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Add years, add snacks

June 04, 2007|Janet Cromley | Times Staff Writer

ADVANCING age does have its perks: wisdom, recreational vehicles and, now, sanctioned snacking.

Using data from the National Health and Nutrition Examination Survey 1999-2002, Claire Zizza, a researcher at Auburn University's Department of Nutrition and Food Science, compared the diets of more than 2,000 seniors 65 and older. She found that the 84% who snacked consumed significantly more daily calories (protein, carbohydrates and total fat) than nonsnackers.

While snacking is the bane of most dieters, it could be good for the elderly, a population vulnerable to under eating, Zizza says.

"As people age, their calorie intake tends to decrease for any number of reasons -- changes in taste sensations, medical conditions, or depression," Zizza says. "When you start to lose weight as an older individual, that's a sign of failing health."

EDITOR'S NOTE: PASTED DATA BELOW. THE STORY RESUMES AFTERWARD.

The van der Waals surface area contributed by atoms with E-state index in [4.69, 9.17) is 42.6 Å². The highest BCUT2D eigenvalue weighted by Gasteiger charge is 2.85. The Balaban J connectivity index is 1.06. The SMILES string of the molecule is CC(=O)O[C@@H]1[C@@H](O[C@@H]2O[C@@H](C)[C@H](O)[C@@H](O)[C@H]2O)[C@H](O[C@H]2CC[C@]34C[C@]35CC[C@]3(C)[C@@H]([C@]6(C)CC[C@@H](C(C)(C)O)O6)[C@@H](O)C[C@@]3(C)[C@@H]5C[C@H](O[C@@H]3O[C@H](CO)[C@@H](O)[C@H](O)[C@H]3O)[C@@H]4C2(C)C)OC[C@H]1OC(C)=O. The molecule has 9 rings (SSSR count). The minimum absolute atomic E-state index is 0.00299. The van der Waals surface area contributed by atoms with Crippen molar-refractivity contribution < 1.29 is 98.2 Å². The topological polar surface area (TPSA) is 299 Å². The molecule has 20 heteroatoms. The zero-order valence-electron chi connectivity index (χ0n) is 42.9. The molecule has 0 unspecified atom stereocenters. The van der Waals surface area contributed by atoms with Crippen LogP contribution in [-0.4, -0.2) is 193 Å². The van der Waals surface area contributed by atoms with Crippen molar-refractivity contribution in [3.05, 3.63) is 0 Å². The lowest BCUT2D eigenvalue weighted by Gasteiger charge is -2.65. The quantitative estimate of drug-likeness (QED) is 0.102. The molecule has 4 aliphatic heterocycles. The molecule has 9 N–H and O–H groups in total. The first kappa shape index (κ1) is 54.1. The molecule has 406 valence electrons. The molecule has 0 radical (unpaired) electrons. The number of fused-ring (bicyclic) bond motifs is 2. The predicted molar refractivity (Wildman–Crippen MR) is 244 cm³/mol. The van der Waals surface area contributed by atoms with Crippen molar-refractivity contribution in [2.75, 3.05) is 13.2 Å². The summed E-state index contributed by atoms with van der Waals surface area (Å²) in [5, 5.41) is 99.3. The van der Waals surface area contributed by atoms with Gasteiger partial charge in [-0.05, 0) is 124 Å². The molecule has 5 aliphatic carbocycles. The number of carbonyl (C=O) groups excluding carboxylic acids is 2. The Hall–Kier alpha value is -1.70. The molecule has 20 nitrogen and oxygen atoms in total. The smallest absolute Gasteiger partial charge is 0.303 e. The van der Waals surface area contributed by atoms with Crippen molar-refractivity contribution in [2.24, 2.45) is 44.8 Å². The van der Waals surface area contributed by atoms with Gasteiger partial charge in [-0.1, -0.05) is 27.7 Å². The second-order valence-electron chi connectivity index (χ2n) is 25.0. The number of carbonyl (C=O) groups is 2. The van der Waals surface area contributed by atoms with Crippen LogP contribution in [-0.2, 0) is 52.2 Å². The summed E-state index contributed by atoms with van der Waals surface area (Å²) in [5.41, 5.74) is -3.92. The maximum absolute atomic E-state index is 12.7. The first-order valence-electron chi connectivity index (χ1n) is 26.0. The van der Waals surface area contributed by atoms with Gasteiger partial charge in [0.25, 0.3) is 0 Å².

Healthful snacking has a particular merit for the elderly, agrees Colleen Sundermeyer, nutritionist and author of "Emotional Weight: End Diet Behavior Forever."

The elderly eat more slowly, she says, which causes them to reach satiety sooner. "Snacking doesn't leave the elderly feeling too full and uncomfortable." This matters, she says, because when the body runs out of fuel it begins to break down muscle, bones and organs. The study was published in the May issue of the Journal of the American Dietetic Assn.

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janet.cromley@latimes.com

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